Ways to Screw Up an Ad Campaign
AdLab Media Communications
Cohen is an ad man and, in keeping with his trade, kicked off his “workshop”
with a statement that, while a tad hyperbolic, got to the point:
“Most smaller businesses in America today are committing advertising
suicide. The rest are playing a dangerous game of Russian roulette,
but it doesn’t have to be that way. We’re here today because
we want to put an end to that and we can and we will.”
The title may have promised attendees new and exciting ways to botch
their advertising attempts, but, not surprisingly, the goal was the
opposite. At the crux of Cohen’s speech were the 10 biggest advertising
mistakes most businesses make and, more importantly, what can be done
to remedy the situation.
No. 1: Hire your brother-in-law as marketing director,
or your spouse.
“No matter how large or small your company is, your accountant
can stop the money from hemorrhaging
or losing money, but the marketing director is responsible for how much
money you actually bring into the company.
“One of the consistent themes of this workshop is to elevate that
marketing function within your organization. Make it important because
that person is truly responsible for how much money you will ultimately
In short, get someone who knows what they’re doing.
“The process begins with market research, determining who buys
the product, where they buy, how they
buy, how they shop, what they like, what they don’t like. We don’t
need any more Edsels.”
No. 2: Hire the biggest ad agency in town when you’re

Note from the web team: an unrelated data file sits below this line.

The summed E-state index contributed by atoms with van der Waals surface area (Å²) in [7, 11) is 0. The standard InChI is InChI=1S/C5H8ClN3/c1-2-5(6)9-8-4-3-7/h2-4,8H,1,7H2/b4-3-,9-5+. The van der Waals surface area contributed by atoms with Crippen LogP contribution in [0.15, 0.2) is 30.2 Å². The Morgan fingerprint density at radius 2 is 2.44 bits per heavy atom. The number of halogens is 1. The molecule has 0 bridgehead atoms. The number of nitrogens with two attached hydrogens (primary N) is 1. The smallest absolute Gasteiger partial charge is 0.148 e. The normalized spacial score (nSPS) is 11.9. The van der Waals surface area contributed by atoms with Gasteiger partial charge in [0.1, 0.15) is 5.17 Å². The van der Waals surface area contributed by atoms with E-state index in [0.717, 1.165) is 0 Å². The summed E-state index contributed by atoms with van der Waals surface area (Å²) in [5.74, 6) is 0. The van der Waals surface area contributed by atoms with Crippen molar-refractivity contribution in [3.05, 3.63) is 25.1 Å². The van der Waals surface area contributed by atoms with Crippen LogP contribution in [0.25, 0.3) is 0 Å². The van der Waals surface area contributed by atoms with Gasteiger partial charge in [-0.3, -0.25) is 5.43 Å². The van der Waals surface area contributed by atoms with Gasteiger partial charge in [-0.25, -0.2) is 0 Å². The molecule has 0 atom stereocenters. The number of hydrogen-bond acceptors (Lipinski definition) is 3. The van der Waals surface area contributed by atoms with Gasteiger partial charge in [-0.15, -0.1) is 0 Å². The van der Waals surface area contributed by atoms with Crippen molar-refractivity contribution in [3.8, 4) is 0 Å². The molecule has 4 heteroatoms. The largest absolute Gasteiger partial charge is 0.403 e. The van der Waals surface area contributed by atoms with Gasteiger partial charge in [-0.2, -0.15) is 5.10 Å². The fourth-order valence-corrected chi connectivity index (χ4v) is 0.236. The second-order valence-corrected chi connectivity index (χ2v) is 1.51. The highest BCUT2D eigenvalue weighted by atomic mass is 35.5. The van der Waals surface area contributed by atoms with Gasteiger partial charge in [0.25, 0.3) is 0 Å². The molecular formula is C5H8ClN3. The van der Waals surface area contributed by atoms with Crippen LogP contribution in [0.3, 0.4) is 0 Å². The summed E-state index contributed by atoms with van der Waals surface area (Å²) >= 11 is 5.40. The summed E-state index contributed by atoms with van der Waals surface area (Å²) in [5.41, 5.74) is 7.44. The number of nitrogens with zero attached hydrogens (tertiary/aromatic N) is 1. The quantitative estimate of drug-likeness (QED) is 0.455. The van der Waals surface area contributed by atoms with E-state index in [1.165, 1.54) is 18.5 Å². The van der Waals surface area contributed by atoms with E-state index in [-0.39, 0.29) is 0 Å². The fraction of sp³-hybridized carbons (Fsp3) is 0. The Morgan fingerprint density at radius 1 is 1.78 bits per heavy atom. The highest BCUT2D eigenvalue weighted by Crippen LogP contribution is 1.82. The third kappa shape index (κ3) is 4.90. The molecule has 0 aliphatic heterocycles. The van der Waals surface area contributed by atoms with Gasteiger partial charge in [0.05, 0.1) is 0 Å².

the smallest advertiser in town. Obviously, the size of the firm matters
less than whether their strategy fits with a business’ goals but,
above all else, “Don’t try this at home.”
“So, how do you select somebody? First, review results, not awards.
You want to know if they can make you more money by handling the campaign
than you would have made on your own. ... Do they already have industry
experience? Have they already worked in the concert business?
“Ask for a proposal. If they put so much of the budget into producing
a campaign that there isn’t enough left over to expose the campaign
in your marketplace, it may not be a good fit.”
Cohen also recommends seeking protection against the same firm working
with your competitors, thus preventing trade secrets from being compromised.
“In addition to that, as always, ask for references.”
No. 3: Do what you’ve always done and you’ll
get what you’ve always gotten. “Times change, neighborhoods
change, travel patterns change.
“The only thing you can count on today is change and you should
anticipate change. Attend all the community meetings, town meetings,
city meetings, planning board meetings. Find out who’s coming
into the community before the fact and what impact that’s going
to have on your business. Remember, your competition is changing.”
No. 4: Handle everything yourself ... and you’ll
be out of business.
“Trust the pros. The trick is for you to be running your business
– that’s the one thing you know the best.